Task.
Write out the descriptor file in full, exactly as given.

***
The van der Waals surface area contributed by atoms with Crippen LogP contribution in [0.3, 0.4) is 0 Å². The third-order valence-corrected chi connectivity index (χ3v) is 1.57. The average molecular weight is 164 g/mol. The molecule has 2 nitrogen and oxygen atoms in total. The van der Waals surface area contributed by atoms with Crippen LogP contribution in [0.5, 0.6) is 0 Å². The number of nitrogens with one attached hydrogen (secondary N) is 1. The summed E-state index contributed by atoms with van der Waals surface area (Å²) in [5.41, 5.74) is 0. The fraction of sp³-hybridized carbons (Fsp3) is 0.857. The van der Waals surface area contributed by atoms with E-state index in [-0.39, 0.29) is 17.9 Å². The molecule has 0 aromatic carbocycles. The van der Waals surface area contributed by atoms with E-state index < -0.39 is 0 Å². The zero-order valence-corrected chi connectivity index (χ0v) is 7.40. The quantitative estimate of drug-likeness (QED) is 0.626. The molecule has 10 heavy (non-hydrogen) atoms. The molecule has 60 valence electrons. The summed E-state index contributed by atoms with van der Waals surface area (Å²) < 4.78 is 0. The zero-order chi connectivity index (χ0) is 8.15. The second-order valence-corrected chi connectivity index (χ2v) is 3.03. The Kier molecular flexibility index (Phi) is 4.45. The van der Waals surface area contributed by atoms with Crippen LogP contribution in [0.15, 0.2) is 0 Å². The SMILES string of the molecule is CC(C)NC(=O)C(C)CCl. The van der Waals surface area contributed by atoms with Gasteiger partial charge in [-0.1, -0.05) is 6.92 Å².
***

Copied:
The van der Waals surface area contributed by atoms with Crippen LogP contribution in [0.3, 0.4) is 0 Å². The third-order valence-corrected chi connectivity index (χ3v) is 1.57. The average molecular weight is 164 g/mol. The molecule has 2 nitrogen and oxygen atoms in total. The van der Waals surface area contributed by atoms with Crippen LogP contribution in [0.5, 0.6) is 0 Å². The number of nitrogens with one attached hydrogen (secondary N) is 1. The summed E-state index contributed by atoms with van der Waals surface area (Å²) in [5.41, 5.74) is 0. The fraction of sp³-hybridized carbons (Fsp3) is 0.857. The van der Waals surface area contributed by atoms with E-state index in [-0.39, 0.29) is 17.9 Å². The molecule has 0 aromatic carbocycles. The van der Waals surface area contributed by atoms with E-state index < -0.39 is 0 Å². The zero-order valence-corrected chi connectivity index (χ0v) is 7.40. The quantitative estimate of drug-likeness (QED) is 0.626. The molecule has 10 heavy (non-hydrogen) atoms. The molecule has 60 valence electrons. The summed E-state index contributed by atoms with van der Waals surface area (Å²) < 4.78 is 0. The zero-order chi connectivity index (χ0) is 8.15. The second-order valence-corrected chi connectivity index (χ2v) is 3.03. The Kier molecular flexibility index (Phi) is 4.45. The van der Waals surface area contributed by atoms with Crippen LogP contribution in [0.15, 0.2) is 0 Å². The SMILES string of the molecule is CC(C)NC(=O)C(C)CCl. The van der Waals surface area contributed by atoms with Gasteiger partial charge in [-0.1, -0.05) is 6.92 Å².